Rosa's Blog


from Rosa

January 21, 2021

Not Yet and Soon and Very Soon


Dearest Holy Comforter Family,

You might recall that December 31st was a grey, chilly, blustery day. I’m not sure exactly why, but for days, I had found myself struggling with inertia—that sense of energy-less-ness that takes hold and makes getting through the day like navigating in a river of molasses. That makes me ask, “why bother?” I missed the regular rhythms of life before the pandemic. Somehow my father’s death has left me feeling not exactly adrift, but not as rooted as I’d felt before. I realize now that even late in life, having a parent you know you can turn to for company, for guidance, for remembering, is reassuring and grounding in a way little else is. I was feeling his absence more than usual that day. Some good friends who’ve spent New Year’s Eve with us here at the farm most years since we moved to Alabama had asked to come as usual. We had to find the way to say as graciously as we could, “not this year;” it was the right decision but it left me feeling like a grinch. In short, I had a good case of what Sherod calls “The Mulygrubbies.”

I couldn’t wish that blue funk away. I couldn’t make the sun shine and the cold north wind die down. I couldn’t turn back time and bypass this season of pandemic altogether like I would have wanted to.  What I did do was reach out to a wise friend who listened to my whining for a bit and then asked, “so what can you do?”

I thought about that for a bit and remembered I had ordered and received a couple of bags-full of Dutch iris bulbs. It struck me that the most hopeful thing I could do that day was bundle up enough to go out and plant those 80 or so bulbs. There was even an ideal place to plant them. Earlier in the fall, when Storm Sally blew through our area, it knocked over a very large, beautiful old pine tree in our front yard. The debris of that beautiful tree had since been carried away and there was a patch of earth loose and perfect for planting something else.  Sherod helped me get started and then left me to get the work done. About an hour later, all the bulbs were in the ground, covered and prayed over. I go out daily and check on the patch.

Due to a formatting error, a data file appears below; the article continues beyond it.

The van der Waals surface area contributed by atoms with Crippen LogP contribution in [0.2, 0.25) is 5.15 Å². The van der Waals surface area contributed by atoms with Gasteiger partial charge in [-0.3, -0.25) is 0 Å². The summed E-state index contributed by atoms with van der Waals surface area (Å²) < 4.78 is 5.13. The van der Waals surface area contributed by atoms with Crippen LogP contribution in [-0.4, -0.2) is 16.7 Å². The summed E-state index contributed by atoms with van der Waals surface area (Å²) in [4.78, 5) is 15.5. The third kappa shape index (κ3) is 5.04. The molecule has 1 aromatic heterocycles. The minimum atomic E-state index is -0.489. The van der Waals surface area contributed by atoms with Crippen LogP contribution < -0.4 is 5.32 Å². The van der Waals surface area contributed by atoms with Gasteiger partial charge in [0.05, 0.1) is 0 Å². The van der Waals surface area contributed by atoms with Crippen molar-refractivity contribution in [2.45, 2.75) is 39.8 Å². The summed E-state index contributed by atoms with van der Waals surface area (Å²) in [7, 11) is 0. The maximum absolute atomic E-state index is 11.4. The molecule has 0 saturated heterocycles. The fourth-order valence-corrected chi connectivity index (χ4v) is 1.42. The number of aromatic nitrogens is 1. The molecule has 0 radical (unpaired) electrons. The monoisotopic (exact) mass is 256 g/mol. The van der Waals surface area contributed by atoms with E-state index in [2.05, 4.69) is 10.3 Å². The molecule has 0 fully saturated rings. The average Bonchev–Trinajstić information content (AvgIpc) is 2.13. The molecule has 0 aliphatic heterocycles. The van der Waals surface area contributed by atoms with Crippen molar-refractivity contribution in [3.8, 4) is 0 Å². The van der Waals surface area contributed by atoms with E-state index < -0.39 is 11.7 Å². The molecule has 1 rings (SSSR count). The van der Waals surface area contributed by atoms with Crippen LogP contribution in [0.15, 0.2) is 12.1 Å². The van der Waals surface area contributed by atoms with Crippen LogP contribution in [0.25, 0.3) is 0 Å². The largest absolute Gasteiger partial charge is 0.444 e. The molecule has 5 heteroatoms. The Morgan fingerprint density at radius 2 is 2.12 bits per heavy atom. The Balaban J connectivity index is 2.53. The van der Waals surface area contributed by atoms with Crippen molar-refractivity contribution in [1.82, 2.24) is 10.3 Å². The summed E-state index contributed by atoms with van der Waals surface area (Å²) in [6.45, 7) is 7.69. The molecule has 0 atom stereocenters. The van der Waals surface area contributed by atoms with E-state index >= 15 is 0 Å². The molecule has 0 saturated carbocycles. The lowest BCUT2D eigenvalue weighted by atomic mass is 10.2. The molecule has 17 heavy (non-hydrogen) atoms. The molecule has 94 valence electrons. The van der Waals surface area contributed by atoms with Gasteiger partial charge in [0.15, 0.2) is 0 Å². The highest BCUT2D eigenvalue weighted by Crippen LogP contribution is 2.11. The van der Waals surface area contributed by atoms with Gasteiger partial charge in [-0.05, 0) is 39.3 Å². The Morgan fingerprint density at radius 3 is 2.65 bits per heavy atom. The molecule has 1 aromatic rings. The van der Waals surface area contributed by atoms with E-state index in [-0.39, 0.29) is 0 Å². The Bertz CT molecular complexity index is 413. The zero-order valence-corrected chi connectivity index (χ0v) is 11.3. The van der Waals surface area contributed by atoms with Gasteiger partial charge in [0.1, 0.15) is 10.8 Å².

The new growth has not yet pushed through the earth and yet I know that soon, very soon, it will. In an eyeblink, spring will arrive and the beauty of the irises in bloom will take my breath away. In one way, it wasn’t possible to force all the hard things facing me on New Year’s Eve to ‘go away.’ No denying them either. All there could be was one small act of hope in defiance of despair. Turns out, that for that day, it was enough, and in the days that have followed, having planted those bulbs has continued to make my life just a tiny bit better by helping me focus on good things yet to come.

We are being told there will continue to be very grim days ahead with COVID-19. We’ve even been told it will probably get worse before it gets better. Perhaps more than ever, we will need to help each other to practice hope. How might we find ways to do that? I invite you to consider a small ‘Epiphany discipline’ of bringing hope to others. By God’s grace, that practice of hope will transform the despair into new moments of unexpected goodness and light. May it be so for us all…


With prayers for the blessing of acts of defiant hope, Rosa+

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